Has Microsoft lost out on its Tablet opportunity? (Part I)
In Q1 of this year, when Forrester asked consumers considering buying a tablet which operating system they would prefer on the device, 46 percent said Microsoft/Windows. Now that number has now dropped to 25% — a decline Forrester said should be “alarming to Microsoft.”
Windows 8 tablets are expected to come to market starting in the fall of 2012.However, I would believe that Microsoft is taking too long to bring its Windows8 tablet, a true iPad competitor to market. While it is widely believed that technology, interface and devices would be a three horse race, Forrester believes that Microsoft may have missed the peak of consumer desire for a product they haven’t yet released. Microsoft hasnot quite been a fast follower. It is at best the 5th mover after iPad, Android, HP WebOS and Blackberry Playbook. While Windows’ product strategists can learn from these products, other players have come a long way in executing and refining their products — Apple, Samsung, and others have already launched second-generation products and will likely be into their third generation by the time Windows 8 launches.
At the high end, by the time Windows 8 tablets come out in late 2012, the iPad will have been on the market for more than 2 years, and will have an enormous head start in terms of apps and hardware peripherals. Also, in air are rumours that Apple iPad is readying a 7” tablet at significantly lower proces which would be instrumental in taking the battle to low end Amazon tablets of the world.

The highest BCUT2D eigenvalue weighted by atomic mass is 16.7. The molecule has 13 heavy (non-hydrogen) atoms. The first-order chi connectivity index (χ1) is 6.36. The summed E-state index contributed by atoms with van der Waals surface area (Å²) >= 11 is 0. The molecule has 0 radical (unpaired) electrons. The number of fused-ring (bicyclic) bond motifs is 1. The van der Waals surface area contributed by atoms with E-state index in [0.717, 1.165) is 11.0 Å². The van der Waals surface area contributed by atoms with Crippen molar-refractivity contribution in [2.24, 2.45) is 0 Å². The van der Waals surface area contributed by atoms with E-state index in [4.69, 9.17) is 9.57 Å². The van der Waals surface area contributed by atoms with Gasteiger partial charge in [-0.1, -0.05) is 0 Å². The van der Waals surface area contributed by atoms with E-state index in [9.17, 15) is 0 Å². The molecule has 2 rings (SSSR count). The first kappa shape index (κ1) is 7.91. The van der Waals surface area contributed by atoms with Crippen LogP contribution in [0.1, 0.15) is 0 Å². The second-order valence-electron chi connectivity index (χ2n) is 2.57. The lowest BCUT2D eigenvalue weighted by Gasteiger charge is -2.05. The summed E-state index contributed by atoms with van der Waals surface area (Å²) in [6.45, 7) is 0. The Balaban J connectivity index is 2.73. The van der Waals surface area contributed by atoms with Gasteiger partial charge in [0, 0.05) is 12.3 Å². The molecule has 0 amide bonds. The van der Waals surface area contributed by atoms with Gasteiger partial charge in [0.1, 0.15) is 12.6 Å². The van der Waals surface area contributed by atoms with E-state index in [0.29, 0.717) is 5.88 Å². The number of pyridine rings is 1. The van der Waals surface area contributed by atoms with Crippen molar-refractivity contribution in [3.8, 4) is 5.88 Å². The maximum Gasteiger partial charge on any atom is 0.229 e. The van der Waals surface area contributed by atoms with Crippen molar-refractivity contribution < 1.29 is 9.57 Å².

The ace that is not to be…
I had blogged sometime back about how Microsoft could move in through a differentiation perspective from iPads and Android tablets by focusing more on office productivity and gaming. However, Microsoft might be overestimating that business users would prefer the ability to run legacy apps (especially Microsoft Office) and that would in turn would provide traction. Condequently, Microsoft tried to get their sales force to emphasize the enterprise shortcomings (like lack of security) of the iPad when selling against it. Windows 7 wasn’t a touch-centric operating system and Windows tablets to date have been pricey, heavy and lacking good battery life.
..And Why the Office wont work
Microsoft had tablets for many, many years. And Microsoft Office had always run on them. Office has been available on Microsoft tablets for almost a decade, and it didn’t help those tablets sell .That was not a selling case for tablets (The experience factor). Plus, it’s not even clear that the next version of Office will be fully revamped for touch. Thus, Microsoft and its partners won’t have time to redesign Office for a superlative touch based experience and other applications to work with the new Windows 8 interface. So customers will see tablets with a great touch interface on top and garbage underneath.
As Robert Scobble puts it, “It (Windows) (would) really look beautiful on top, but you (user) start touching it and go deeper and it looks crap inside.”